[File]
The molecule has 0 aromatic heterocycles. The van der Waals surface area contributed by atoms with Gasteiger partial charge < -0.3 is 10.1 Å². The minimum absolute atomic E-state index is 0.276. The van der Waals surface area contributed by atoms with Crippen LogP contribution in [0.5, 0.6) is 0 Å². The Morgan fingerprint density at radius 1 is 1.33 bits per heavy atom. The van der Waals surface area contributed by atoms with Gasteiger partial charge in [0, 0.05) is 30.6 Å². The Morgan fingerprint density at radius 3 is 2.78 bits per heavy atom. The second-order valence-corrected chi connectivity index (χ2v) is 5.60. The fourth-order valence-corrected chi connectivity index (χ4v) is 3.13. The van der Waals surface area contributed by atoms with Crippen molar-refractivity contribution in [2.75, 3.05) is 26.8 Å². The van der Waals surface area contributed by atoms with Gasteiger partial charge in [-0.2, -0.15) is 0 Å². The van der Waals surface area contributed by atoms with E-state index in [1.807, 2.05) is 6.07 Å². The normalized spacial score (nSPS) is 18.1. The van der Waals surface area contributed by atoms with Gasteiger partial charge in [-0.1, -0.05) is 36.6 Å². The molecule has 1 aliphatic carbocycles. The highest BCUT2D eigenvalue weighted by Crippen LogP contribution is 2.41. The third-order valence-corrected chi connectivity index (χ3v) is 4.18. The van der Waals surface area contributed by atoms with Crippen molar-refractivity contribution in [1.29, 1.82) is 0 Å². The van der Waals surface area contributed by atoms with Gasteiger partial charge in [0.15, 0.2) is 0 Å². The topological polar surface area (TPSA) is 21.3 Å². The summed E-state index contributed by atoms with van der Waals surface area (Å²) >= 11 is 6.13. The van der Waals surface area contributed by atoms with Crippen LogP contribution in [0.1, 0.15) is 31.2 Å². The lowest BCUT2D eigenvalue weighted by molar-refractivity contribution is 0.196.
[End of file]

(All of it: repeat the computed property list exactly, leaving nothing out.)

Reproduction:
The molecule has 0 aromatic heterocycles. The van der Waals surface area contributed by atoms with Gasteiger partial charge < -0.3 is 10.1 Å². The minimum absolute atomic E-state index is 0.276. The van der Waals surface area contributed by atoms with Crippen LogP contribution in [0.5, 0.6) is 0 Å². The Morgan fingerprint density at radius 1 is 1.33 bits per heavy atom. The van der Waals surface area contributed by atoms with Gasteiger partial charge in [0, 0.05) is 30.6 Å². The Morgan fingerprint density at radius 3 is 2.78 bits per heavy atom. The second-order valence-corrected chi connectivity index (χ2v) is 5.60. The fourth-order valence-corrected chi connectivity index (χ4v) is 3.13. The van der Waals surface area contributed by atoms with Crippen molar-refractivity contribution in [2.75, 3.05) is 26.8 Å². The van der Waals surface area contributed by atoms with Gasteiger partial charge in [-0.2, -0.15) is 0 Å². The van der Waals surface area contributed by atoms with E-state index in [1.807, 2.05) is 6.07 Å². The normalized spacial score (nSPS) is 18.1. The van der Waals surface area contributed by atoms with Gasteiger partial charge in [-0.1, -0.05) is 36.6 Å². The molecule has 1 aliphatic carbocycles. The highest BCUT2D eigenvalue weighted by Crippen LogP contribution is 2.41. The third-order valence-corrected chi connectivity index (χ3v) is 4.18. The van der Waals surface area contributed by atoms with Crippen molar-refractivity contribution in [1.29, 1.82) is 0 Å². The van der Waals surface area contributed by atoms with Gasteiger partial charge in [0.15, 0.2) is 0 Å². The topological polar surface area (TPSA) is 21.3 Å². The summed E-state index contributed by atoms with van der Waals surface area (Å²) >= 11 is 6.13. The van der Waals surface area contributed by atoms with Crippen LogP contribution in [0.1, 0.15) is 31.2 Å². The lowest BCUT2D eigenvalue weighted by molar-refractivity contribution is 0.196.